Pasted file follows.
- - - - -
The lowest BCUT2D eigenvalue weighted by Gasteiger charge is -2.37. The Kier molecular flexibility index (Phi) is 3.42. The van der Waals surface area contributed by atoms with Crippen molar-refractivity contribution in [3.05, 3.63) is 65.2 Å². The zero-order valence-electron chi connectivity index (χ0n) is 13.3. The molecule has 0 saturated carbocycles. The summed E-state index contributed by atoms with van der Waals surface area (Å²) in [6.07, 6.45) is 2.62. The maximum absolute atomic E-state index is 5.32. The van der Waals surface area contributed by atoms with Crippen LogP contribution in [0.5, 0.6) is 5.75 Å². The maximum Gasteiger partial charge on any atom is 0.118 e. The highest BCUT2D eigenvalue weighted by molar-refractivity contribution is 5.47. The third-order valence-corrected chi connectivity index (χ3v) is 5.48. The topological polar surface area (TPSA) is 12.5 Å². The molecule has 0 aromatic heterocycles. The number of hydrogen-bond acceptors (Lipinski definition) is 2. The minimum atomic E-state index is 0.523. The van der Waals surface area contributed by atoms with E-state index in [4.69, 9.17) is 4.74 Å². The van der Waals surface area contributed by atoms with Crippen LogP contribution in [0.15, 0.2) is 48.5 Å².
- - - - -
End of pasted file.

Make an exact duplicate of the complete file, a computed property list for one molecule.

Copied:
The lowest BCUT2D eigenvalue weighted by Gasteiger charge is -2.37. The Kier molecular flexibility index (Phi) is 3.42. The van der Waals surface area contributed by atoms with Crippen molar-refractivity contribution in [3.05, 3.63) is 65.2 Å². The zero-order valence-electron chi connectivity index (χ0n) is 13.3. The molecule has 0 saturated carbocycles. The summed E-state index contributed by atoms with van der Waals surface area (Å²) in [6.07, 6.45) is 2.62. The maximum absolute atomic E-state index is 5.32. The van der Waals surface area contributed by atoms with Crippen LogP contribution in [0.5, 0.6) is 5.75 Å². The maximum Gasteiger partial charge on any atom is 0.118 e. The highest BCUT2D eigenvalue weighted by molar-refractivity contribution is 5.47. The third-order valence-corrected chi connectivity index (χ3v) is 5.48. The topological polar surface area (TPSA) is 12.5 Å². The molecule has 0 aromatic heterocycles. The number of hydrogen-bond acceptors (Lipinski definition) is 2. The minimum atomic E-state index is 0.523. The van der Waals surface area contributed by atoms with E-state index in [4.69, 9.17) is 4.74 Å². The van der Waals surface area contributed by atoms with Crippen LogP contribution in [0.15, 0.2) is 48.5 Å².